Visitors (“buyers”) are trade people plus students plus press plus exhibitors themselves. They walk around and watch, ask, make contacts, taste, wonder and take pictures.

There are also all sorts of seminars and events, so it’s massive.

In figures

• The exhibition is open for four days every year;
• More than 5000 exhibitors took part in the event this November;
• The “WTM Official Catalogue 2010” has 362 pages in it and weighs about 800 (!!!) grammes;
• It took me more than two hours to walk through the pavilion. Mind that I (almost) didn’t stop to talk to exhibitors;
• The exhibition halls are divided into nine “regions”: Africa and North America, Asia/Pacific and Indian Ocean, Europe and Mediterranean, Middle East, UK and Ireland, London, The Americas and Caribbean, Technology and Online Travel, Global Village.

In 35 words

Hotels and resorts, airlines, city tourist boards, travel agencies, museums, amusement parks, national costumes and souvenirs, brochures, cameras and interviews, suits and ties, business cards, wine and champagne, double cheek-to-cheek kisses and handshakes, handshakes, handshakes…

In my thoughts

– “Wow this looks huge”
– “Russian exhibition hall is a bore, but I don’t want to leave… Is that home-sickness?..”
– “Moulin Rouge!”
– “Haaa, the Scottish accent does sound funny. And I like their kilts!”
– “Wha…? Oh, of course, the Brussels stand”
– “I FEEL SLOVENIA, nice slogan!”
– “Paris Disneyland! I want I want I want!”
– “Oh my goodness! They scared me! The London Dungeon must have a stand nearby!”
– “All those people do look important”
– “I think I saw it before… Am I lost?”
– “It’s a pity I don’t drink”
– “Of course, you wouldn’t be Egyptian if you didn’t write your name and the e-mail address on the back of this card”
– “Year, I know you are tired, but could you please pose for my camera?”
– “St. Kitts, where on earth is that?”
– “What time is it?”
– “Aaargh… The train is so packed that the windows got misted”
– “I can’t believe it, they are still exchanging business cards!”

In pictures

P.S.: Many thanks to Constantine for organising this field trip!

Goodbye, panthera leo persica?

Here is a challenge for you: Can you make a list of 100 animals and plants?
When you are done, cross out 20 of them. They might become extinct faster than you think.

One fifth of world’s animal and plant species are threatened to become extinct, the latest scientific study shows. It was a joint effort of some 174 authors from 38 countries – seems like a report you can trust to me.

They found out that about 50 species of mammal, bird and amphibian move closer to extinction each year. The reasons are easy to guess: agricultural expansion, logging, over-exploitation and invasive alien species.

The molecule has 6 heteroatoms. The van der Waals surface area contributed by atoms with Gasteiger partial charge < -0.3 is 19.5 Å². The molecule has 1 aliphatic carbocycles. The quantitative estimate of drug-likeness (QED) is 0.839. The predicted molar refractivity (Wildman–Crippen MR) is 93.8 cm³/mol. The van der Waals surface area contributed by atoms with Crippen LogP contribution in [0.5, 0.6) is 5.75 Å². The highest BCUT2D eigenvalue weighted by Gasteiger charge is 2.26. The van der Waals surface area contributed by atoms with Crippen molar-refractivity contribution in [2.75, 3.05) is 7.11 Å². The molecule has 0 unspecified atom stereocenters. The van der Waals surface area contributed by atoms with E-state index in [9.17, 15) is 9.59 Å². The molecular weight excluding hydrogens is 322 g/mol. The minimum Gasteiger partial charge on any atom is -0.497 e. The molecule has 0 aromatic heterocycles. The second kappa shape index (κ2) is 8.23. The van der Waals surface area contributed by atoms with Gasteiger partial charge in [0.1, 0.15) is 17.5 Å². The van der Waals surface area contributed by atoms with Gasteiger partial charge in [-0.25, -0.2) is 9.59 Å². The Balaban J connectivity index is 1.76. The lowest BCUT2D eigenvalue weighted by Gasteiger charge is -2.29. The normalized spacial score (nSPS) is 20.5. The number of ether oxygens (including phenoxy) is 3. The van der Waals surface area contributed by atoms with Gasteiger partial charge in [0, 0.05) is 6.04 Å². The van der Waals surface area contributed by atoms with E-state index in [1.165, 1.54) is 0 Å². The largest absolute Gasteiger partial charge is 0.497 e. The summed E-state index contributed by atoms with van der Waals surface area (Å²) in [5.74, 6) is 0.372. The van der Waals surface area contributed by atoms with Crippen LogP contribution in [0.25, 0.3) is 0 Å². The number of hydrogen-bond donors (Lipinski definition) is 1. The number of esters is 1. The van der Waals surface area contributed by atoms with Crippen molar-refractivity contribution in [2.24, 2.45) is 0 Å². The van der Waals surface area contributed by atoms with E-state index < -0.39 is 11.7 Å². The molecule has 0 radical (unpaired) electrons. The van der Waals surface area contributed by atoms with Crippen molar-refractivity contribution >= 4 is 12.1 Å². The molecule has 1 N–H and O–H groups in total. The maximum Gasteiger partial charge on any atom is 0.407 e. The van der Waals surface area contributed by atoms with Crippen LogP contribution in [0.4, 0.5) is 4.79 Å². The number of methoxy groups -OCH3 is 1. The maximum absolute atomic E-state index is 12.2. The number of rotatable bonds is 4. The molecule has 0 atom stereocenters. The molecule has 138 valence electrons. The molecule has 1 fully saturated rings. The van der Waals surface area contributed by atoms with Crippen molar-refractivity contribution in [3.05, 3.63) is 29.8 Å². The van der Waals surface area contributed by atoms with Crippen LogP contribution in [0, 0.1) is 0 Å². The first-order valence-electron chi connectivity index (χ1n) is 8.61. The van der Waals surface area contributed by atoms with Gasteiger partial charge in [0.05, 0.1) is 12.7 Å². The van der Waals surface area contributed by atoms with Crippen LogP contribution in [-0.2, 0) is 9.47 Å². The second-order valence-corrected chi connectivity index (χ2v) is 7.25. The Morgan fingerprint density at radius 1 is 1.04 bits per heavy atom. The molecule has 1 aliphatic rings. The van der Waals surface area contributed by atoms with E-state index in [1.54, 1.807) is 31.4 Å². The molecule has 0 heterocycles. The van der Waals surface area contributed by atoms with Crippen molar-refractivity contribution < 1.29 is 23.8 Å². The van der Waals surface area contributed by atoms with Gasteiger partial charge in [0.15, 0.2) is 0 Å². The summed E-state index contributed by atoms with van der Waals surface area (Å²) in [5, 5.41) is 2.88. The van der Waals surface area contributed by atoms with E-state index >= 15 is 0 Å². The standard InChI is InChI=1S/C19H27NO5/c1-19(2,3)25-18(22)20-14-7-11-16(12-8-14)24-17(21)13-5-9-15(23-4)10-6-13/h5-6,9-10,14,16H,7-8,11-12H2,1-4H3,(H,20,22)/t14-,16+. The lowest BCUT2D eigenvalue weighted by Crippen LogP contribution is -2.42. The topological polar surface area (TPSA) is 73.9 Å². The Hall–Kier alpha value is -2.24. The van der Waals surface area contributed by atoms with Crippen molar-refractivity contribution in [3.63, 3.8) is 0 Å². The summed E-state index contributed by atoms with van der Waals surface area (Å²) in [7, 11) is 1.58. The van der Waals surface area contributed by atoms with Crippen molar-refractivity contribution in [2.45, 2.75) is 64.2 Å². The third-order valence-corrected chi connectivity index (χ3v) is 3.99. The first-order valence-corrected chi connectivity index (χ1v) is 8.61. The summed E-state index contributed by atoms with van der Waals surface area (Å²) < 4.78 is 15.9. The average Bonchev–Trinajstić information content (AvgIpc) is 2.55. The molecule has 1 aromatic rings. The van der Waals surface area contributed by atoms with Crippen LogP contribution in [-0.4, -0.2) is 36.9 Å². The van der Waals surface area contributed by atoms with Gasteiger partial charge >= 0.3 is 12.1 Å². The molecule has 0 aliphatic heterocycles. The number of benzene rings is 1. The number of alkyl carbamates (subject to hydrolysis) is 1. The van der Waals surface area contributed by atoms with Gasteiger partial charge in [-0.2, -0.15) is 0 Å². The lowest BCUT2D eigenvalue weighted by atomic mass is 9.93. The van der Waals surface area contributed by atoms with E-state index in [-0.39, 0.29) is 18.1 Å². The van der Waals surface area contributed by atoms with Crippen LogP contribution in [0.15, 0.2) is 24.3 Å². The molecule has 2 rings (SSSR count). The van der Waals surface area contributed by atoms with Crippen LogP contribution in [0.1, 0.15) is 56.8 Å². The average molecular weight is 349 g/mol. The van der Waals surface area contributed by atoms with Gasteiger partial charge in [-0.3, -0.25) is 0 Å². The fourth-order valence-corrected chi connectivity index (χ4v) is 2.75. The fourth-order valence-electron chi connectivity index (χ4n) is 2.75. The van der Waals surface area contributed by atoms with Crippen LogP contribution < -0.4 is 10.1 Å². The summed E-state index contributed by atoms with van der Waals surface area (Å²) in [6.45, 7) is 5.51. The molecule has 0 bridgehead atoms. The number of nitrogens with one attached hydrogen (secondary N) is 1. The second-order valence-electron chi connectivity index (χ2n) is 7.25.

There is some good news as well. This study is the first one to provide clear evidence that conservation efforts actually work. If nothing had been done, the status of biodiversity would have declined by nearly 20%!

The report shows that in total, “survival societies” all over the world helped to improve the status of more than 60 species.

I was especially delighted to read that Przewalski’s Horse is now living in the wild again. I remember reading in “The Animal World” by Igor Akimushkin, a popular Russian book for children written in 1970-s, that those unique animals were about to become extinct… Have a look at them at this video, aren’t they beautiful?

But still, “the current level of conservation action is outweighed by the magnitude of threat”. Sadly, saving more species means more money involved… Money that governments and businessmen often prefer to have to spend on something else.

But in fact everyone can support the initiative. If you are in London, one of the easiest ways to help is to spend a day in ZSL London Zoo. We went there last Friday, and enjoyed it.

It gives you goose bumps when you meet all those animals and think about the power of Nature/God who created them. Animals there are weird and amazing, scary and cute, tiny and huge, transparent and extremely colourful; every single one unique and perfect.

But it is a waste of time to try to verbally describe them… You should see them with your own eyes. Here are some pictures from our trip, though, taken by Stefanie Söhnchen, my pretty – and witty! – German classmate.

By the way, on the 26th of October something joyous happened at the Zoo: first-time mother Mjukuu, a western lowland gorilla, gave birth to the healthy baby =) The species is marked as “critically endangered” by IUCN.

Related links:

IUCN’s (the International Union for Conservation of Nature) press-release on the study

BBC’s abridged version of it

ZSL London Zoo

Stefanie’s blog (more pictures from ZSL London Zoo there)

Lifestyle feature exercise

If you think you have seen enough musicals and would like to pass on to something more complicated and elite, evening concerts at St Martin-in-the-Fields might become your door to classical music.

The night I went there, the London Concertante chamber orchestra was performing. And although their picture on the playbill was very vivid, I still had some fears I might have to run away if it becomes too solemn and tedious.

Then I saw my neighbours. Well, actually I first saw beers in their hands, but I didn’t get a chance to express my indignation as I was then shocked by the fact that they turned out to be teenagers.

The words “church”, “classical music”, “beer” and “teenagers” have always belonged to different parts of my inner world. Writing for a newspaper in Russia, I wouldn’t get a chance to use them in one sentence.

But the two young Londoners seemed to enjoy the evening, and so did I. All was there: first-class performers, amazingly beautiful melodies, vaults of the church that made the sound almost three-dimensional, a witty host who made you feel at home, and candlelight to bring some magic to the night.

London is full of surprises.

Related links:

St Martin-in-the-Fields

London Concertante